Thursday, September 18, 2008

Duodenal Diverticulum and Jaundice












Elderly lady comes in with recurrent RUQ pain and jaundice. US shows gallstones and a dilated common bile duct. No stones seen in the CBD on MRCP. The GI consultant attempts an ERCP but the common duct cannot be cannulated secondary to a peri-ampullary diverticulum, noted to be full of food matter. I obtain the Upper GI barium study shown above.

Intermittent jaundice has been described in association with peri-ampullary duodenal diverticula, although it's quite rare. Options include formally excising the diverticulum versus simply bypassing the distal segment of the CBD with a biliary-enteric anastomosis.

My stance is always to do the safest surgery when feasible. This diverticulum was on the mesenteric aspect of the duodenum, bulging into the pancreas. Formal excision and sphincteroplasty would have been a complicated, potentially dangerous, operation. Even in the hands of the experts at Mayo, there is a substantial mortality/morbidity rate with such an endeavour. So I simply did the cholecystectomy and bypassed the obstruction with a choledochoduodenostomy. Post-operatively, her liver function tests normalized. Five weeks later she's still symptom free.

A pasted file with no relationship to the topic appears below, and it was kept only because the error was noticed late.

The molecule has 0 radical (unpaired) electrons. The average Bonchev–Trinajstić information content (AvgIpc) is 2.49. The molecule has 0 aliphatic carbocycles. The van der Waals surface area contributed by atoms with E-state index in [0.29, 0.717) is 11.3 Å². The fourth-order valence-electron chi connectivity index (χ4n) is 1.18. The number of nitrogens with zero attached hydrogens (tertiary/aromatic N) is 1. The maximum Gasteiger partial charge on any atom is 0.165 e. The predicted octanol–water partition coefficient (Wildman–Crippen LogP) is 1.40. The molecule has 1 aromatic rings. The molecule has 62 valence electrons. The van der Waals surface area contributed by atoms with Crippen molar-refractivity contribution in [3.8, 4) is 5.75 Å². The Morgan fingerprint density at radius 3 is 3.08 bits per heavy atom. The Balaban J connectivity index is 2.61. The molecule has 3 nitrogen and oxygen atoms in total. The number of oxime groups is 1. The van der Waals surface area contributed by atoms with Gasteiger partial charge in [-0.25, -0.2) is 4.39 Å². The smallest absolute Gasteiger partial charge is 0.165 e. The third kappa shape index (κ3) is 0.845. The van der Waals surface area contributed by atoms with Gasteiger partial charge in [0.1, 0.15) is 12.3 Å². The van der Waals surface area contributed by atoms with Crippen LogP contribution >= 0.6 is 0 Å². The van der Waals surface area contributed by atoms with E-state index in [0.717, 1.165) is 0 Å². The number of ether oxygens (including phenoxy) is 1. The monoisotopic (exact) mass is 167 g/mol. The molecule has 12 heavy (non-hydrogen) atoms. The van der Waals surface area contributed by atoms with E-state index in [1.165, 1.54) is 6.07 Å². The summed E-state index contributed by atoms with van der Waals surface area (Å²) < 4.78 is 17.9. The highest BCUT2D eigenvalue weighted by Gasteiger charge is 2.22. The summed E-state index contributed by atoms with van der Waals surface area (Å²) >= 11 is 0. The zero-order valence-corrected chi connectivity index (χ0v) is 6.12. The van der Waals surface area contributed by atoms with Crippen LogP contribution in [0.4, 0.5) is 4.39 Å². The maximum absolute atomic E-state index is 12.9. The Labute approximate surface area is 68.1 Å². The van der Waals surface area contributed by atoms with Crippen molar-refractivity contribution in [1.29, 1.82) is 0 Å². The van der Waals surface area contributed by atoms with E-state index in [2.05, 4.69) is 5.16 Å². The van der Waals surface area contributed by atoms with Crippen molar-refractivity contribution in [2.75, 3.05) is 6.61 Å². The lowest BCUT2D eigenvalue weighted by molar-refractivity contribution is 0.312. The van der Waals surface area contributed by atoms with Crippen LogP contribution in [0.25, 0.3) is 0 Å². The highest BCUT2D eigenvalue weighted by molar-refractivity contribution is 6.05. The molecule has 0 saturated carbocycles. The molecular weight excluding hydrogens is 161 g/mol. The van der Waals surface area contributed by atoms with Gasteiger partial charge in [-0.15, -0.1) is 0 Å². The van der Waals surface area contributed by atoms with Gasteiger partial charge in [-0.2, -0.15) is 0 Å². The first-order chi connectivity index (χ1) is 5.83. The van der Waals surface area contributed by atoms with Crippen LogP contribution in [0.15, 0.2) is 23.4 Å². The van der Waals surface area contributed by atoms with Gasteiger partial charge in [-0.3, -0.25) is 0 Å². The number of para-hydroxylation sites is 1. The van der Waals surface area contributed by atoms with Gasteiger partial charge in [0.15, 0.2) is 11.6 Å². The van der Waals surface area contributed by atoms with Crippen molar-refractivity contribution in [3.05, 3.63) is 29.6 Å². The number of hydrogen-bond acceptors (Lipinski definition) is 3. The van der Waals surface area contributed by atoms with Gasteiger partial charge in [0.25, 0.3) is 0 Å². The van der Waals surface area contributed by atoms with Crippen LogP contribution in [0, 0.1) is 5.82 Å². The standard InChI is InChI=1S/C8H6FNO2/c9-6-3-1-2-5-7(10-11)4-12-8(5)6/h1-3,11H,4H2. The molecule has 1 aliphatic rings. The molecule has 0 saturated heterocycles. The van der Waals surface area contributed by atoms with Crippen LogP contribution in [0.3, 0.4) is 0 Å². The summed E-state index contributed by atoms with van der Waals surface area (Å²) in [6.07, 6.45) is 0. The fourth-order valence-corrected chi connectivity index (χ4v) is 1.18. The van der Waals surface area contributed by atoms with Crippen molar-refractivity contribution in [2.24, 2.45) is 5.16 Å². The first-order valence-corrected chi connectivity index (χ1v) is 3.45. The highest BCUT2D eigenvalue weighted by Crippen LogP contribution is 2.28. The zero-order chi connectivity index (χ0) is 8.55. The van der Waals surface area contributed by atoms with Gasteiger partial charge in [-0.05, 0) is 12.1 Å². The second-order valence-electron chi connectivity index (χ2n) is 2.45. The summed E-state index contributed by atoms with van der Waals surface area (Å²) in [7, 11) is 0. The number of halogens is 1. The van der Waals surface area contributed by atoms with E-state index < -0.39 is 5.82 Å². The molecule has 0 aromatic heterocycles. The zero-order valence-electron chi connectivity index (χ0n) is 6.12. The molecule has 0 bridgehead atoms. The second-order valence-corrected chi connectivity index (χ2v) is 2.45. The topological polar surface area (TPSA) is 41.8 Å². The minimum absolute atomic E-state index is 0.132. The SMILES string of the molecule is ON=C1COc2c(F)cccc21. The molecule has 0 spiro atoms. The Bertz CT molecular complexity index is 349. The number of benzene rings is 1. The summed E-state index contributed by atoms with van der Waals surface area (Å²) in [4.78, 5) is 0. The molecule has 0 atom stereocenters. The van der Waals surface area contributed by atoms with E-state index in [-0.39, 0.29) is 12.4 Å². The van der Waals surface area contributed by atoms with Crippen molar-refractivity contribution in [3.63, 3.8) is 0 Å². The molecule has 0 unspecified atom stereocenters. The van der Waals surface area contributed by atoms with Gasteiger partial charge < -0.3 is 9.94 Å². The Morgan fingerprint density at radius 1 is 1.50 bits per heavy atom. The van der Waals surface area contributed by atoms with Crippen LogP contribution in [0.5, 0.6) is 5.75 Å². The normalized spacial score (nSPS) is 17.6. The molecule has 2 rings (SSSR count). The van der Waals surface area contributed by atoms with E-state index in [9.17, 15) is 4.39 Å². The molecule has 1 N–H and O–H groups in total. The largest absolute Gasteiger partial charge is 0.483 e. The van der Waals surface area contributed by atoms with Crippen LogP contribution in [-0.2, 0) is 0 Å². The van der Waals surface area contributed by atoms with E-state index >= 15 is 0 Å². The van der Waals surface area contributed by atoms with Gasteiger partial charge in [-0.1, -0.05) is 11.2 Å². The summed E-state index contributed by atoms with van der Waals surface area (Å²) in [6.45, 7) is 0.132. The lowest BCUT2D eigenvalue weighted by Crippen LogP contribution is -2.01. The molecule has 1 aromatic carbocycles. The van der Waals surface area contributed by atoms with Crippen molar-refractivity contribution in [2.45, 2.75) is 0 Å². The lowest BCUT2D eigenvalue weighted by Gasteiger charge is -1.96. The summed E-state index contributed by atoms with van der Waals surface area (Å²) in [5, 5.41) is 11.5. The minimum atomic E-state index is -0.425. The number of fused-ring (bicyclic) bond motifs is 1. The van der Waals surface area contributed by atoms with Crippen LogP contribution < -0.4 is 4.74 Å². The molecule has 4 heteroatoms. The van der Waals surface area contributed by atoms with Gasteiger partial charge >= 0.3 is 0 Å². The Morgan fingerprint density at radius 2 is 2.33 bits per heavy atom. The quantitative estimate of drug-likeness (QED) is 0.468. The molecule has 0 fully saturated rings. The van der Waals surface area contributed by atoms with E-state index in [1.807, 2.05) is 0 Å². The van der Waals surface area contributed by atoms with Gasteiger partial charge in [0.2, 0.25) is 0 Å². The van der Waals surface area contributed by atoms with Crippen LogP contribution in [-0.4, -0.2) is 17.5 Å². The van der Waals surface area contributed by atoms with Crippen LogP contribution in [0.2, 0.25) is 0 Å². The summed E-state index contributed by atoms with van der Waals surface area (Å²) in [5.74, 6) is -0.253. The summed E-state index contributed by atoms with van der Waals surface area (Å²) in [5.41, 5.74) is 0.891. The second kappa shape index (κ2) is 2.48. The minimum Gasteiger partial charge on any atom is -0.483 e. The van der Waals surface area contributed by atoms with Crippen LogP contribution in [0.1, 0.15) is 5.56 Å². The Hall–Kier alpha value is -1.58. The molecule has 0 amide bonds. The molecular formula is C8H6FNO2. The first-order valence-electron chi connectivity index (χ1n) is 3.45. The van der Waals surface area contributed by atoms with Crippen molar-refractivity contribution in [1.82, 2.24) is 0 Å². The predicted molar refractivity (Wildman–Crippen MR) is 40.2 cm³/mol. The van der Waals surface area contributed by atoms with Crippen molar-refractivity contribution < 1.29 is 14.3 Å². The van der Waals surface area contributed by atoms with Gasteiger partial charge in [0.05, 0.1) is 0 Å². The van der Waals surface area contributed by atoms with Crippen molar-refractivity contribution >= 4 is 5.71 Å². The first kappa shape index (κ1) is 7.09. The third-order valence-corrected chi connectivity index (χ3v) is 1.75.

5 comments:

walt dandy said...

Very nice case.

Bongi said...

well done.

surgquestions said...

I am sure biliary enteric bypass was the right choice for this patient as it was embedding deep into the pancreas
Its a very good film u have provided and from it the diverticulum looks to be in the 3rd part of duodenum but i am not sure.
The operating surgeon knows the best about his patients,excision would have beemn the best course but you have done a good job

Buckeye Surgeon said...

Actually there are several small bowel diverticuli. Look at the second part of the duodenum; there's a smaller one that was the cause of the obstruction.

Anonymous said...

From surgquestions

Oh yeah now i do see it, paravaterian duodenal diverticulum does cause jaundice.